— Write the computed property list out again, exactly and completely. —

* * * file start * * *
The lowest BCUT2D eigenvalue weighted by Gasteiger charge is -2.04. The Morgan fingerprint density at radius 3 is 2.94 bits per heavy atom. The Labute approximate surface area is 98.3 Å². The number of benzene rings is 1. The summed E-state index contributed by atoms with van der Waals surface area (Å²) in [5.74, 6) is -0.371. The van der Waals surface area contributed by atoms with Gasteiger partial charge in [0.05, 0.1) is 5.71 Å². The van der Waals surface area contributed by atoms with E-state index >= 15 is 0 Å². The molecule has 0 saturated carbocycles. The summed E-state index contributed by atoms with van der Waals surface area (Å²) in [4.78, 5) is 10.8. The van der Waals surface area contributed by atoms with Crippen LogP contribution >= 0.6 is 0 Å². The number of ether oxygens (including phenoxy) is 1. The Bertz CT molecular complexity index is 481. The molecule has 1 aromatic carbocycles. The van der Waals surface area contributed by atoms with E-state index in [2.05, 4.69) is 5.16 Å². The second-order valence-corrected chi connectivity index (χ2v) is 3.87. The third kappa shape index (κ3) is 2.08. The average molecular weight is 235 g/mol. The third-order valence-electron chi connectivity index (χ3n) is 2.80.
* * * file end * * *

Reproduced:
The lowest BCUT2D eigenvalue weighted by Gasteiger charge is -2.04. The Morgan fingerprint density at radius 3 is 2.94 bits per heavy atom. The Labute approximate surface area is 98.3 Å². The number of benzene rings is 1. The summed E-state index contributed by atoms with van der Waals surface area (Å²) in [5.74, 6) is -0.371. The van der Waals surface area contributed by atoms with Gasteiger partial charge in [0.05, 0.1) is 5.71 Å². The van der Waals surface area contributed by atoms with E-state index >= 15 is 0 Å². The molecule has 0 saturated carbocycles. The summed E-state index contributed by atoms with van der Waals surface area (Å²) in [4.78, 5) is 10.8. The van der Waals surface area contributed by atoms with Crippen LogP contribution >= 0.6 is 0 Å². The number of ether oxygens (including phenoxy) is 1. The Bertz CT molecular complexity index is 481. The molecule has 1 aromatic carbocycles. The van der Waals surface area contributed by atoms with E-state index in [2.05, 4.69) is 5.16 Å². The second-order valence-corrected chi connectivity index (χ2v) is 3.87. The third kappa shape index (κ3) is 2.08. The average molecular weight is 235 g/mol. The third-order valence-electron chi connectivity index (χ3n) is 2.80.